St. Vincent

St. Vincent

An optimistic Friday post for y’all:

Certain people, places and things just bring out the best in you. Have you noticed that? Certain friends make you want to be better friends to your other friends. Certain activities inspire you to draw from wells of courage and generosity that you aren’t normally able to draw from. President Obama likes to quote a related turn of phrase from Lincoln’s first inaugural address — the “better angels of our nature” line — and while the original context may have been Civil War-level heavy, I encounter simple, everyday applications of the sentiment all the time. Music’s a great place to look.

I didn’t get too heavy into St. Vincent’s 2011 album Strange Mercy when it came out, but I have a hell of a reason to do so now. A music-loving work friend posted the album’s eighth track, “Champagne Year,” to Tumblr this week, and I’m kicking myself for waiting so long to give it a proper listen. It’s a gorgeous song — serene, with an impassioned undertow that pulls at you throughout, and you aren’t given the title lyric until the song’s almost over. But when I finally heard Annie Clark sing that last line — “But I tell ya/It’s gonna be a champagne year” — a very specific type of optimism hit me.

I don’t know if you’re a big New Year’s resolution person. I tend not to be. I like the idea, but it never occurs to me to think one up until I’m asked if I have one, and by that time it feels like it’s too late. But here’s the thing — new years start every single day. It may not always be New Year’s Eve, but each day provides a perfectly good opportunity to make a change.

I was in Atlanta a few Octobers ago with Mrs. YHT visiting her brother, and something about that trip made me want to quit eating fast food. Maybe it was that we’d just finished our first year of marriage, and I wanted to be a better, healthier husband going forward. Or maybe it was going to nice restaurants with my wife and her brother, who were raised in a household that shunned “the Scottish place down the street,” as they jokingly called it growing up. Whatever it was — I started a new year then and there. I cheat every once in a while (who walks out of a NASCAR race and doesn’t immediately eat a McDouble?), but by and large, I’ve held firm.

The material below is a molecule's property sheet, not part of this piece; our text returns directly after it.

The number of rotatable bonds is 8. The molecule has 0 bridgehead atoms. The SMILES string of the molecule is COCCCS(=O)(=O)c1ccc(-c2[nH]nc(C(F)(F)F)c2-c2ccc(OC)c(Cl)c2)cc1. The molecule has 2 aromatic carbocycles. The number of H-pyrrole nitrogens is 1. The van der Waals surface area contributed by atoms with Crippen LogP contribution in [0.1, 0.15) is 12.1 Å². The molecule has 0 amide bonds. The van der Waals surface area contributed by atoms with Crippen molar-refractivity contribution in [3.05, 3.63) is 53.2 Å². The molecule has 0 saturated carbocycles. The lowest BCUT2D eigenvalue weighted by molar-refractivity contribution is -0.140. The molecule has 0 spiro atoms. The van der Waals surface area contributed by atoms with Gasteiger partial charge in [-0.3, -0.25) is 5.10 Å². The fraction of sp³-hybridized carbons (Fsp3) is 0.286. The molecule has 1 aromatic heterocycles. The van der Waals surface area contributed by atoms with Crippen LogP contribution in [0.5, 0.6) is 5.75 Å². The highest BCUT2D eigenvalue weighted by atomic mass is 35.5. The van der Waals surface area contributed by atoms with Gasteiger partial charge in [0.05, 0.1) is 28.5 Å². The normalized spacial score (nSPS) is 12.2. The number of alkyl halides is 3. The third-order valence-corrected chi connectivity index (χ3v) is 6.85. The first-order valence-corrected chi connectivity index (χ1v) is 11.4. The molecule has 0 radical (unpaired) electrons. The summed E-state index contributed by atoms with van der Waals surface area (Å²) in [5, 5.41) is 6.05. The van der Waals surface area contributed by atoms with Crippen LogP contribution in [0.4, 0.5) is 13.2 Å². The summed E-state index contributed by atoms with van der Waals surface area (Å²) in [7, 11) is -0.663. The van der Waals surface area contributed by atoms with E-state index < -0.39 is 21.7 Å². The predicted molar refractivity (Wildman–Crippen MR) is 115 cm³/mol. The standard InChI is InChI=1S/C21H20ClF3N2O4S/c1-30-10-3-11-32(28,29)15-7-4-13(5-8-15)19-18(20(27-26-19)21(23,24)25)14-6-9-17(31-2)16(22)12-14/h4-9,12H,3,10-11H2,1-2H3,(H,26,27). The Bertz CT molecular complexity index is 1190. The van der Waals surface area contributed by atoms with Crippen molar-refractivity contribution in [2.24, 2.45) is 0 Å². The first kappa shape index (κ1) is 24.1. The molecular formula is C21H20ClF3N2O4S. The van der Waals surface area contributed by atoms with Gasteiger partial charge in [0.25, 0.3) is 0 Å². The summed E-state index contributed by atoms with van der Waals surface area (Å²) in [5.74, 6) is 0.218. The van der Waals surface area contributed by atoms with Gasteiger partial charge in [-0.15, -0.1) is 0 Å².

“Champagne Year” reminded me of that type of movable milestone. Of the permanence of possibility. The narrator may “make a living telling people what they want to hear,” but reinvention is always a single decision away, no matter what the calendar says. The same work friend who posted the song is getting ready to relocate, and while I’m sad to see her go, that willingness to embrace change inspires me to do a better job of shaping my own life to my liking. I hope the better angel that St. Vincent reawakened in me stays with my friend as she steps into an exciting, new chapter of her life.

Listen to “Champagne Year” below and click here to buy Strange Mercy.

St. Vincent — “Champagne Year” [Spotify/iTunes]

2 thoughts on “St. Vincent

    • That’s kind of you to say. Thank you.

      I do wonder if I’m reading the song correctly — like maybe the narrator doesn’t necessarily want to stop telling people what they want to hear. But I suppose that an impression derived from a single, powerful line can — in a vacuum of knowledge about what the songwriter intended — be just as meaningful as (or even more meaningful than) the rest of the lyrics. Maybe?

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